Constantine, 68, dismissed the assertions and contended that some of the fire directed at him may be the result of changes he brought to the Health Department.
“The Board of Health was absolutely dysfunctional, and it needed a major shake-up,” said Constantine, a US Marine Corps veteran, a retired state trooper, and a registered nurse. “In a short period of time, I put many irons in the fire, and people took offense to that.”
Richard Edgehille, a board member who strongly opposes the recall, said some of the criticism is the result of his colleague’s blunt approach, which he said should not be mistaken for a lack of compassion.
“People say they don’t like his tone of voice; that’s his personality,” Edgehille said of Constantine.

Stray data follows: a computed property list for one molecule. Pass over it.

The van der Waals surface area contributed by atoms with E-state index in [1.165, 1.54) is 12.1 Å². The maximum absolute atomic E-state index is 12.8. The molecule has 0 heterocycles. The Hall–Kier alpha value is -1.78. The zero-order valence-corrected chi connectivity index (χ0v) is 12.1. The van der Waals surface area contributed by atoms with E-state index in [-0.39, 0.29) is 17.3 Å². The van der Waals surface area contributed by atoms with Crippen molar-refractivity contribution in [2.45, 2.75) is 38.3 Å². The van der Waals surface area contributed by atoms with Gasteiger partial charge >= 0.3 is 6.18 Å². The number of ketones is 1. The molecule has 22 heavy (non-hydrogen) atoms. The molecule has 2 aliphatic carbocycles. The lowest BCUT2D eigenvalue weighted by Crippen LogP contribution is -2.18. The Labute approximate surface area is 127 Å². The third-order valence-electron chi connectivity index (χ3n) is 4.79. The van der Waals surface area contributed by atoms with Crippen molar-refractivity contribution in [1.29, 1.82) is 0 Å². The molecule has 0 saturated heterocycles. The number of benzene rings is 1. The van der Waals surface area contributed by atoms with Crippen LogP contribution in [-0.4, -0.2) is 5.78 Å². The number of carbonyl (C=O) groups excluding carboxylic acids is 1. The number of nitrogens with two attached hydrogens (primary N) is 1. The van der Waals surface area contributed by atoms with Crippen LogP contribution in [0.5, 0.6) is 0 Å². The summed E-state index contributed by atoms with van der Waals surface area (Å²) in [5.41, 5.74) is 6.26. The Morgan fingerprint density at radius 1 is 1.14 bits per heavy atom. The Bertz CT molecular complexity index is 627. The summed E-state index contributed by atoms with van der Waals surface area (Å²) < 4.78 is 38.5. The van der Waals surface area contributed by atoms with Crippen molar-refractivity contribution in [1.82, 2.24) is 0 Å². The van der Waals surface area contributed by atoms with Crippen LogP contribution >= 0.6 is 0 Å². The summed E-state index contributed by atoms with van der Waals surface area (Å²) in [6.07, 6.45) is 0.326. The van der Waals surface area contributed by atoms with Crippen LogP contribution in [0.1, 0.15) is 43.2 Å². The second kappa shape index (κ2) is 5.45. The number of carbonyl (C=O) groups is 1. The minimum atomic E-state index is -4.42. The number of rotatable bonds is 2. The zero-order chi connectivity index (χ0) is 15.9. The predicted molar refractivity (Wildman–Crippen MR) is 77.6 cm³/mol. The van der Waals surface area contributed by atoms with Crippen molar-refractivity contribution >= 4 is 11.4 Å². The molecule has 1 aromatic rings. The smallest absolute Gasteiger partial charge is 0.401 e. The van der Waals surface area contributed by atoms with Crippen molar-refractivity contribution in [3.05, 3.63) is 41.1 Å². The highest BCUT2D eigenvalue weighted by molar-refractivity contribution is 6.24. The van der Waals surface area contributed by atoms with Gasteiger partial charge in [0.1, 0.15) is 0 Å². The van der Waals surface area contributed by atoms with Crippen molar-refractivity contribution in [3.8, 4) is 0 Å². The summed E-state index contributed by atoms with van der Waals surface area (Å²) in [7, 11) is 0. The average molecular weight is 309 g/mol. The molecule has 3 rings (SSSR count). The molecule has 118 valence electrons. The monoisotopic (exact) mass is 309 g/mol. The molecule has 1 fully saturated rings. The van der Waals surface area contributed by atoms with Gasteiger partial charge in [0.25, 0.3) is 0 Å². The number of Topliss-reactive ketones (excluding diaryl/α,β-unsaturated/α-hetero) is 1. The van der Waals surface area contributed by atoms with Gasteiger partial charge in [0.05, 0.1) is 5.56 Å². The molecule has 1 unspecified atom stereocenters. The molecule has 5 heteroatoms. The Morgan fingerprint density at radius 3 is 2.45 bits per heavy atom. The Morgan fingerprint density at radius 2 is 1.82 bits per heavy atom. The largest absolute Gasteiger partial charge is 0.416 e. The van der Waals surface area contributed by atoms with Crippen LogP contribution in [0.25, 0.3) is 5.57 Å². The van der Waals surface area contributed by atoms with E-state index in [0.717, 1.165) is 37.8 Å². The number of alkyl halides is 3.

But Stephen Amico, chairman of the selectmen, supports the recall, citing Constantine’s “bull-in-a-china-shop style.”
“I like Tom,” Amico said. “Tom’s a good guy. I think he’s got a good heart. I just think he goes about things in the wrong way.”
As an example, he said that Constantine has failed to even try to listen to the Agriculture Committee that the town created last year.
Constantine said his board drew fire from owners of farm animals and later the committee when it moved to adopt animal regulations needed to protect neighborhoods.
“There are people that want to have cows in densely populated residential areas,” he said. “You can’t do that; it’s not fair to your neighbors.”
Edgehille said the Board of Health has asked the Agriculture Committee to offer suggested regulations.